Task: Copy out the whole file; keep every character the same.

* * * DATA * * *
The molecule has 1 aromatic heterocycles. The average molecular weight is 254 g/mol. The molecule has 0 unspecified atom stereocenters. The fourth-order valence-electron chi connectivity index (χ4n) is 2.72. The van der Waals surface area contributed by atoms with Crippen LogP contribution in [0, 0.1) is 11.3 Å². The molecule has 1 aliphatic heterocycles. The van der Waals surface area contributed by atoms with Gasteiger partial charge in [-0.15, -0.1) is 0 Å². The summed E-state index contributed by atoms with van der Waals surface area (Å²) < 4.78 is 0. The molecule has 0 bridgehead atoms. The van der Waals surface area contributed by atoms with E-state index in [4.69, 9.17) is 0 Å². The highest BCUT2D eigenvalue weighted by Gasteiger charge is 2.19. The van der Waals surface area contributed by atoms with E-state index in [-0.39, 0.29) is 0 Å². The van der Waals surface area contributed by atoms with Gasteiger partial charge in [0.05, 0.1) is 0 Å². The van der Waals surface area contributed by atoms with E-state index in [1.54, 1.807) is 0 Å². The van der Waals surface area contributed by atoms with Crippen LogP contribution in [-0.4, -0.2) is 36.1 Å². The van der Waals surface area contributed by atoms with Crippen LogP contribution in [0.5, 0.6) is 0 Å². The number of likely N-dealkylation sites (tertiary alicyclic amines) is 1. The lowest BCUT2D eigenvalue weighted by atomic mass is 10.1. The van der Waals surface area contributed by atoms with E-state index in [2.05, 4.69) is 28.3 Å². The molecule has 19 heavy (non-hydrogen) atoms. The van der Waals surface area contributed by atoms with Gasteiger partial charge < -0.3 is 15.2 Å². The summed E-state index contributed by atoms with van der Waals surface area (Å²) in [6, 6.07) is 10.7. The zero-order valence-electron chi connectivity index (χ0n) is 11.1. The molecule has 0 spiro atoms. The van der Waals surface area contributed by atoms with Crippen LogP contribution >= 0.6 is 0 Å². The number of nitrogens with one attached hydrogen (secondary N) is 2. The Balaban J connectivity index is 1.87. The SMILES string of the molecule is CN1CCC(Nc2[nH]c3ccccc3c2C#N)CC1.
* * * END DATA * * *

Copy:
The molecule has 1 aromatic heterocycles. The average molecular weight is 254 g/mol. The molecule has 0 unspecified atom stereocenters. The fourth-order valence-electron chi connectivity index (χ4n) is 2.72. The van der Waals surface area contributed by atoms with Crippen LogP contribution in [0, 0.1) is 11.3 Å². The molecule has 1 aliphatic heterocycles. The van der Waals surface area contributed by atoms with Gasteiger partial charge in [-0.15, -0.1) is 0 Å². The summed E-state index contributed by atoms with van der Waals surface area (Å²) < 4.78 is 0. The molecule has 0 bridgehead atoms. The van der Waals surface area contributed by atoms with E-state index in [4.69, 9.17) is 0 Å². The highest BCUT2D eigenvalue weighted by Gasteiger charge is 2.19. The van der Waals surface area contributed by atoms with E-state index in [-0.39, 0.29) is 0 Å². The van der Waals surface area contributed by atoms with Gasteiger partial charge in [0.05, 0.1) is 0 Å². The van der Waals surface area contributed by atoms with E-state index in [1.54, 1.807) is 0 Å². The van der Waals surface area contributed by atoms with Crippen LogP contribution in [-0.4, -0.2) is 36.1 Å². The van der Waals surface area contributed by atoms with Crippen LogP contribution in [0.5, 0.6) is 0 Å². The number of likely N-dealkylation sites (tertiary alicyclic amines) is 1. The lowest BCUT2D eigenvalue weighted by atomic mass is 10.1. The van der Waals surface area contributed by atoms with E-state index in [2.05, 4.69) is 28.3 Å². The molecule has 19 heavy (non-hydrogen) atoms. The van der Waals surface area contributed by atoms with Gasteiger partial charge < -0.3 is 15.2 Å². The summed E-state index contributed by atoms with van der Waals surface area (Å²) in [6, 6.07) is 10.7. The zero-order valence-electron chi connectivity index (χ0n) is 11.1. The molecule has 0 spiro atoms. The van der Waals surface area contributed by atoms with Crippen LogP contribution >= 0.6 is 0 Å². The number of nitrogens with one attached hydrogen (secondary N) is 2. The Balaban J connectivity index is 1.87. The SMILES string of the molecule is CN1CCC(Nc2[nH]c3ccccc3c2C#N)CC1.